• Fahad Gohar

#IATF_16949:2016


The IATF 16949 structure is split into 11 sections. The first three are introductory, with the last seven containing the requirements for the Quality Management System. Here is what the seven main sections are about:


Section 4: Context of the organization – This section requires the organization to determine its context in terms of the Quality Management System, including interested parties and their needs and expectations. It also defines the requirements for determining the scope of the QMS, as well as general QMS requirements.


Section 5: Leadership – This clause of the standard requires top management to demonstrate leadership and commitment to the QMS, along with defining corporate responsibility and the quality policy. The top management must also assign process owners along with other roles and responsibilities. Section 6: Planning – The section on planning defines requirements for addressing risks and opportunities and the requirements for risk analysis. This clause also includes requirements for preventive actions, contingency plans, and quality objectives and plans to achieve them.


Section 7: Support – In this clause you can find requirements for the resources and supporting processes needed for an effective QMS. It defines requirements for people, infrastructure, work environment, monitoring and measuring resources, organizational knowledge, competence, awareness, communication, and documented information.


Section 8: Operation – The product requirements deal with all aspects of the planning and creation of the product or service. This section includes requirements on planning, product requirements review, design, purchasing, creating the product or service, and controlling the equipment used to monitor and measure the product or service. IATF 16949 allows for requirements in clause 8.3, regarding design and development of products, to be excluded if they are not applicable to the company.


Section 9: Performance evaluation – This section includes the requirements needed to make sure that you can monitor whether your QMS is functioning well. It includes assessing customer satisfaction, internal audits, monitoring products and processes, and management review.


Section 10: Improvement – The last section of the standard defines the requirements for continual improvement of the QMS, including requirements for nonconformities and corrective actions, problem solving, and error-proofing processes.

The benefits of IATF 16949 cannot be overstated; companies large and small have used this standard to great effect, discovering and securing tremendous cost and efficiency savings. Here are just a few of these benefits:


Improve your image and credibility – When customers see that you are certified by a recognized certification body, they will understand that you have implemented a system that is focused on meeting customer requirements and improvement. This improves their trust that you will deliver what you have promised.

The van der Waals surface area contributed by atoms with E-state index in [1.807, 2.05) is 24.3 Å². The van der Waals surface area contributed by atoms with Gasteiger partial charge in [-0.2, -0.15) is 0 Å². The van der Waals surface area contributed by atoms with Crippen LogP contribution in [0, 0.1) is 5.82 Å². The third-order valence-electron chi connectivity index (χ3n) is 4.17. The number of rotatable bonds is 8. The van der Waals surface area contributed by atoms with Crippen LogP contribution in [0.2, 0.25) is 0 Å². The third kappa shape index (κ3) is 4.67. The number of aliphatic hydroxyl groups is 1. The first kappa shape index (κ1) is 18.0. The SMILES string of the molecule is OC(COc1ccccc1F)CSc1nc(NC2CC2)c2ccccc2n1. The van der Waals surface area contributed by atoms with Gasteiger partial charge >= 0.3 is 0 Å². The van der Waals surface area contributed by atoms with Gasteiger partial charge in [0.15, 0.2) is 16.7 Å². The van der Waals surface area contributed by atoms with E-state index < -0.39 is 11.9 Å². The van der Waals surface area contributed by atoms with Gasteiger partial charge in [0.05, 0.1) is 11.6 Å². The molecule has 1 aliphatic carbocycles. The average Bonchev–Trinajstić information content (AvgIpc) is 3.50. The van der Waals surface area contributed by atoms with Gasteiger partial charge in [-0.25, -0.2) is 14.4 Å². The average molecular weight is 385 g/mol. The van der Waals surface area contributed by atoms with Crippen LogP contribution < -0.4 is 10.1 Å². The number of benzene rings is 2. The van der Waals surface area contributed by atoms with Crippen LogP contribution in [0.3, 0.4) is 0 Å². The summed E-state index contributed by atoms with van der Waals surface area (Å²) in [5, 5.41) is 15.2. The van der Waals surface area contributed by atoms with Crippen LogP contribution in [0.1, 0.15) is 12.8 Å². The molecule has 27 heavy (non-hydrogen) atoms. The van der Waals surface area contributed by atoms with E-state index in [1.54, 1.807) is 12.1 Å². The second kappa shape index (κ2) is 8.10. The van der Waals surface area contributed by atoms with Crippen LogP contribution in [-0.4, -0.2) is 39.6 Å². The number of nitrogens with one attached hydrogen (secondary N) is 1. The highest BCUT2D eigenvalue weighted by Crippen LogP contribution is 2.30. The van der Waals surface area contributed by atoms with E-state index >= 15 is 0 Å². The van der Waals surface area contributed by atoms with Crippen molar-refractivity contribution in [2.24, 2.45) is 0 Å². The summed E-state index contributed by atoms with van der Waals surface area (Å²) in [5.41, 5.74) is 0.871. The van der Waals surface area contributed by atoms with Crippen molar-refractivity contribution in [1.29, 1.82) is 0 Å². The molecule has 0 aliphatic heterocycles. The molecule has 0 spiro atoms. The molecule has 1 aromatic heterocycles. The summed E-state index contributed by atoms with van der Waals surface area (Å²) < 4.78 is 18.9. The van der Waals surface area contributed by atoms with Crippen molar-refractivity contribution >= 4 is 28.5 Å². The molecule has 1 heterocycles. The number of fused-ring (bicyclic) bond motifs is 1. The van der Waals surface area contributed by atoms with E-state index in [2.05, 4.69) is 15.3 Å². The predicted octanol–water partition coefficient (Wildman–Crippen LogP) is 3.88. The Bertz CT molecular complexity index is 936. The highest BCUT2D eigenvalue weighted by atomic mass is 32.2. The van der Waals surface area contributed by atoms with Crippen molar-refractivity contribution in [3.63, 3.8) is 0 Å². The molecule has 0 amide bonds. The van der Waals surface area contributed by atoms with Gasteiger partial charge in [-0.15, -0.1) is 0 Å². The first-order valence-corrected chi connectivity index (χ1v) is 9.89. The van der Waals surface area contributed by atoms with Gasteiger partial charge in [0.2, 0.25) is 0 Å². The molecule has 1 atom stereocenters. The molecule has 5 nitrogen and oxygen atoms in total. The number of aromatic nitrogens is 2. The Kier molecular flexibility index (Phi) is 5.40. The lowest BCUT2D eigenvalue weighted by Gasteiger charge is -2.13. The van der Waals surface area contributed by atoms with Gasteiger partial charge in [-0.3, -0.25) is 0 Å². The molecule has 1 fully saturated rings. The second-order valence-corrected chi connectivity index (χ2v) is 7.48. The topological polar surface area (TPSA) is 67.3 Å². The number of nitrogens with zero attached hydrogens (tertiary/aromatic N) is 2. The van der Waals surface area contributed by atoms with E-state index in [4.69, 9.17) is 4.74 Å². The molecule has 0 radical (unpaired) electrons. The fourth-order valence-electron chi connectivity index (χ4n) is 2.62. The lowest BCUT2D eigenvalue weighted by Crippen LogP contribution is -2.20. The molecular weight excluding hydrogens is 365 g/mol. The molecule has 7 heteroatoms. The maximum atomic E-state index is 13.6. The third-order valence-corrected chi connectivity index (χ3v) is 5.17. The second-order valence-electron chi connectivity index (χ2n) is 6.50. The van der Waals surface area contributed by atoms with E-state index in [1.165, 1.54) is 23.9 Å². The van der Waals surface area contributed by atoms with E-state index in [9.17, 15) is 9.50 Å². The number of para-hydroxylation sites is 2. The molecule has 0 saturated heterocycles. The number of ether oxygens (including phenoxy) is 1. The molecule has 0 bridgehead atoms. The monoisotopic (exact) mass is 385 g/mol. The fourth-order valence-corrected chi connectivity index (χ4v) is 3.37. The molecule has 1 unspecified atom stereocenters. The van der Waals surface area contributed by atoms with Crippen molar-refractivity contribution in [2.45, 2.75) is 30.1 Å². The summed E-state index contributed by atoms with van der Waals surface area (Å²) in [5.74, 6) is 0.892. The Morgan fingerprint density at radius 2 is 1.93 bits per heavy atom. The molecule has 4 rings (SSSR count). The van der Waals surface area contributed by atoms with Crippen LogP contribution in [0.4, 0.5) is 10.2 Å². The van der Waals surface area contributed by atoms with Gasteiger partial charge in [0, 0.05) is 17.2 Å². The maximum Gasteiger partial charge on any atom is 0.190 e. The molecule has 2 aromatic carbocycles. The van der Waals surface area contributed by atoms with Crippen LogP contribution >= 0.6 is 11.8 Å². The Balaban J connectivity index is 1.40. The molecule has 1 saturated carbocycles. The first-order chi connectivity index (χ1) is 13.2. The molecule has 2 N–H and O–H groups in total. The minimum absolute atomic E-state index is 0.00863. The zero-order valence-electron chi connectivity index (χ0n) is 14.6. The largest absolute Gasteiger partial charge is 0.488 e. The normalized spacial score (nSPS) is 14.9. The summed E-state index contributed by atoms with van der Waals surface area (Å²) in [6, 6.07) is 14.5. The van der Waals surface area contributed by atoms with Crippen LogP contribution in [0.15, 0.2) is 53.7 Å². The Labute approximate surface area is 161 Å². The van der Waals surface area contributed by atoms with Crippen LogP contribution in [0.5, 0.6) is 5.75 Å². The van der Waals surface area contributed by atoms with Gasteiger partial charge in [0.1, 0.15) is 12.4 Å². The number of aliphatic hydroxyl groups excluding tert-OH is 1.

Qualify to supply the automotive industry – This is one of the main drives for companies to get certified against IATF 16949. In order to get big customers from the automotive industry, you have to demonstrate that you are able to provide high-quality products with no defects, and an IATF 16949 certificate will prove it.


Improve customer satisfaction – One of the key principles of the IATF 16949 QMS is the focus on improving customer satisfaction by identifying and meeting customer requirements and needs. By improving satisfaction, you improve repeat customer business.


Fully integrated processes – By using the process approach of IATF 16949, you not only look at the individual processes in your organization, but also at the interactions of those processes. By doing this, you can more easily find areas for improvement and resource savings within your organization.


Use evidence-based decision making – Ensuring that you are making decisions based on good evidence is a key to the success of an IATF 16949 QMS. By ensuring that your decisions are based on good evidence, you can better target resources to the best effect to correct problems and improve your organizational efficiency and effectiveness.


Create a culture of continual improvement – With continual improvement as the main output of the QMS, you can attain ever-increasing gains in savings of time, money, and other resources. By making this the culture of your company, you can focus your workforce on improving the processes they are directly responsible for.


Engage your people – Who better than the people working within a process to help find the best solutions for improving that process? By focusing your workforce on not only managing, but also improving the processes, they will be more engaged in the outcome of the organization.


Article Credit: 16949Academy / Advisera

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